As a company, Evolytics is committed to removing racism in our living and learning environments. From student mentorships, to book clubs, to company discussions we are acting to promote diversity and anti-racism. As we strive to better educate ourselves on racial injustice in the United States, it’s important to note the disparities that make racial equity difficult.
The compounding effects of social inequalities create deeper economic inequalities. How big are the economic inequalities? Based on 2016 data from the Federal Reserve Board Survey of Consumer Finances, we see the following racial disparity in net worth between black and white households.
The median net worth is over 10x higher in white households than black households. As a thought experiment, if we were to give every black household in the country $100,000 the racial wealth gap would still persist. Why is the disparity so big? Let’s dig into some of the contributing factors.
How Does Education Affect Net Worth?
One common hypothesis is that differences in educational attainment between races explains the large wealth gap. Since education correlates with several factors like higher earnings and better employment opportunities, more educated groups are better positioned to accumulate wealth.
Under this assumption, after controlling for education levels, we should expect minor variations in net worth between races in a truly equal society. I built the following dashboard to dig deeper into this data.
From the graph, we see clearly that increasing education provides a higher net worth for all families. However, even after adjusting for education, the racial wealth gap persists. As surprising as it sounds, black college graduates hold a lower net worth than white individuals who did not finish high school.
While education leads to better household economic outcomes, the impact is limited for families with a black head of household. Educational attainment alone is insufficient to fix the racial wealth gap.
How Does Employment Status Affect Net Worth?
We also must control for different factors that could potentially explain race-based differences in net worth. The second tab in the dashboard has breakdowns to adjust for employment status, income, age, and marital status.
From the graph above we see that households with an unemployed white head of household have a 5x higher net worth than black households working full time.
During the summer of 2020, Congress passed a stimulus package that provided an additional $600 unemployment benefit in the pandemic stimulus package. For Americans who were able to qualify, the additional benefit is highly beneficial. An extra $600 per week is 50% of the net worth for many American families.
Hard work alone will not eradicate wealth disparities.
How Does Combining Marriage and Education Affect Net Worth?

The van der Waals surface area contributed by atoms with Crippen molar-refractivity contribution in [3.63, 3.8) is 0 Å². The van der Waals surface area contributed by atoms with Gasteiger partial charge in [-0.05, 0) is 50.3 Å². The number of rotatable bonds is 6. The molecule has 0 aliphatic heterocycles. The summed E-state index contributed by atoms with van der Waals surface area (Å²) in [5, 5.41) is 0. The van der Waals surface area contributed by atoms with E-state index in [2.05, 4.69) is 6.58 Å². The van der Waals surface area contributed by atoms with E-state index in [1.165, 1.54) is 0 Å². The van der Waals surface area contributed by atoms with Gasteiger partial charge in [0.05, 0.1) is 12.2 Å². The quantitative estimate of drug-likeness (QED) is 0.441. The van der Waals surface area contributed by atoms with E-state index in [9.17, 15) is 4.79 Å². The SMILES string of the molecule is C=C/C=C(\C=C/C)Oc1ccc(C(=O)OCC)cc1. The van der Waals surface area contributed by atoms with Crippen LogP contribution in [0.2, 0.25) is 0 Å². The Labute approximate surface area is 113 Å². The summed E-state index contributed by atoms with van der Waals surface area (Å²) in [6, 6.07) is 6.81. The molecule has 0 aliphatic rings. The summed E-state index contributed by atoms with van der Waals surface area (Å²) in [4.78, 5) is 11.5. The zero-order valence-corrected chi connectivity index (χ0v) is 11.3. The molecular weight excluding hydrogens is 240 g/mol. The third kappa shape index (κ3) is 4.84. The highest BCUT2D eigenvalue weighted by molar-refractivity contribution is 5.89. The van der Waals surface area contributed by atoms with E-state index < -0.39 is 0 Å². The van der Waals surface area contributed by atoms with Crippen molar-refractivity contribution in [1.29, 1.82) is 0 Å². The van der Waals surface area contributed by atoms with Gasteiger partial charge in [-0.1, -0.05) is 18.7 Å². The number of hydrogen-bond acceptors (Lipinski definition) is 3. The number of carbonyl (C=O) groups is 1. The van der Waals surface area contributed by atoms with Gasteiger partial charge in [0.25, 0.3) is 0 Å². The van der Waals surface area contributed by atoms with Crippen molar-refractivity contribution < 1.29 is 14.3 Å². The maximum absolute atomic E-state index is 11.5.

One of the most popular arguments for disparate black social outcomes is connecting them to low marriage rates and high fatherless rates. The theory suggests that focusing on family will create conditions that yield positive outcomes.
Since growing up in two-parent households correlates with higher graduation rates, lower incidences of juvenile delinquency, and improved emotional well being, positive social outcomes should be easier to achieve in such a household. This belief suggests one can more easily avoid poverty by finishing education, marrying, and obtaining employment.
Here we look at the supposed most economically secure family structure, Married Households with Bachelor’s Degree, broken down by Age.
Most 20-29 year olds begin with relatively small amounts of wealth that grow over time. For White households, we see wealth increase as experiences compound into higher levels of net worth by age. It is possible differences in family circumstances such as inheritance, assistance purchasing vehicles, securing down payments for homes, education, stronger support networks, and preparing for their retirement years (look at this for more information) by putting money aside can explain this.
For black families the economic payoff to being married and college-educated occurs after 50 years of age. From ages 20 to 40 however, the combined costs of children, house purchases, and education negatively impacts median wealth during top earning years.
Thankfully, we see positive benefits with age. However, this is not the Stanford Marshmallow Experiment where children get a second marshmallow after 30 seconds of displaying patience. Black families can wait decades for a payoff that also depends on external factors like the housing market, public health pandemic response, and the greater economy. The periods from 20-49 aren’t necessarily marred by poverty, homlessness, lack of food, or lack of other resources, but we do acknowledge that on average, even married, educated black families face lower levels of net worth for decades before a substantial payoff is realized when compared to their white contemporaries.
We find that controlling for other factors like education and marital status help decrease disparities in racial wealth, but the decreases are not enough to truly close the gap.
The biggest drivers of the racial wealth gap are the difference in initial starting position plus the cumulative effects of compounding advantages or disadvantages over time. If you want to help close the racial wealth gap, support policies that promote equal opportunity for all people.